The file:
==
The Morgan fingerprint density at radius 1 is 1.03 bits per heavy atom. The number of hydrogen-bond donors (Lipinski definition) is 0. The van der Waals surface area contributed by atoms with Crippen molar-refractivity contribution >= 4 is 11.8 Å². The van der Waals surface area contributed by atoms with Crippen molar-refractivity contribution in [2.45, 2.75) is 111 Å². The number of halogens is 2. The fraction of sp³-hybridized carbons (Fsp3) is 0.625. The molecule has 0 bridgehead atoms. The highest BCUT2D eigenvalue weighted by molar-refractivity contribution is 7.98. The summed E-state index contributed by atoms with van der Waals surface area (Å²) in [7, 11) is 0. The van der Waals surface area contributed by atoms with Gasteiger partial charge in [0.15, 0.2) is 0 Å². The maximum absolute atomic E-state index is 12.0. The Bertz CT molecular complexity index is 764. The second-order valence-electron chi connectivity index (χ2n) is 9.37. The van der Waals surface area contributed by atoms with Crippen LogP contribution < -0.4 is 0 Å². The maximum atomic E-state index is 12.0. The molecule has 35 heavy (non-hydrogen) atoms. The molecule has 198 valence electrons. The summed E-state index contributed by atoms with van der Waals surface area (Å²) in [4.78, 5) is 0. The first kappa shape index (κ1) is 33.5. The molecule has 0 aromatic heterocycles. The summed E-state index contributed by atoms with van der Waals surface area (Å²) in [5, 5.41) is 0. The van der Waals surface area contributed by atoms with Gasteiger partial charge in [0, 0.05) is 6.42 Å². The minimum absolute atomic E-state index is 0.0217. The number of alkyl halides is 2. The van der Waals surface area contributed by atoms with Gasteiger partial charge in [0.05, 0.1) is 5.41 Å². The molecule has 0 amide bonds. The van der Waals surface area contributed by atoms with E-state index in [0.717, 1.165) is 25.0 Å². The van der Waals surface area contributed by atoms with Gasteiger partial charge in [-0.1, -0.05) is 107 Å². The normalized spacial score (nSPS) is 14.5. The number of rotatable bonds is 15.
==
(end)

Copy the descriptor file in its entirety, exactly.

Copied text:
The Morgan fingerprint density at radius 1 is 1.03 bits per heavy atom. The number of hydrogen-bond donors (Lipinski definition) is 0. The van der Waals surface area contributed by atoms with Crippen molar-refractivity contribution >= 4 is 11.8 Å². The van der Waals surface area contributed by atoms with Crippen molar-refractivity contribution in [2.45, 2.75) is 111 Å². The number of halogens is 2. The fraction of sp³-hybridized carbons (Fsp3) is 0.625. The molecule has 0 bridgehead atoms. The highest BCUT2D eigenvalue weighted by molar-refractivity contribution is 7.98. The summed E-state index contributed by atoms with van der Waals surface area (Å²) in [7, 11) is 0. The van der Waals surface area contributed by atoms with Gasteiger partial charge in [0.15, 0.2) is 0 Å². The maximum absolute atomic E-state index is 12.0. The Bertz CT molecular complexity index is 764. The second-order valence-electron chi connectivity index (χ2n) is 9.37. The van der Waals surface area contributed by atoms with Crippen LogP contribution < -0.4 is 0 Å². The maximum atomic E-state index is 12.0. The molecule has 35 heavy (non-hydrogen) atoms. The molecule has 198 valence electrons. The summed E-state index contributed by atoms with van der Waals surface area (Å²) in [4.78, 5) is 0. The first kappa shape index (κ1) is 33.5. The molecule has 0 aromatic heterocycles. The summed E-state index contributed by atoms with van der Waals surface area (Å²) in [5, 5.41) is 0. The van der Waals surface area contributed by atoms with Gasteiger partial charge in [0, 0.05) is 6.42 Å². The minimum absolute atomic E-state index is 0.0217. The number of alkyl halides is 2. The van der Waals surface area contributed by atoms with Gasteiger partial charge in [0.05, 0.1) is 5.41 Å². The molecule has 0 amide bonds. The van der Waals surface area contributed by atoms with E-state index in [0.717, 1.165) is 25.0 Å². The van der Waals surface area contributed by atoms with Gasteiger partial charge in [-0.1, -0.05) is 107 Å². The normalized spacial score (nSPS) is 14.5. The number of rotatable bonds is 15.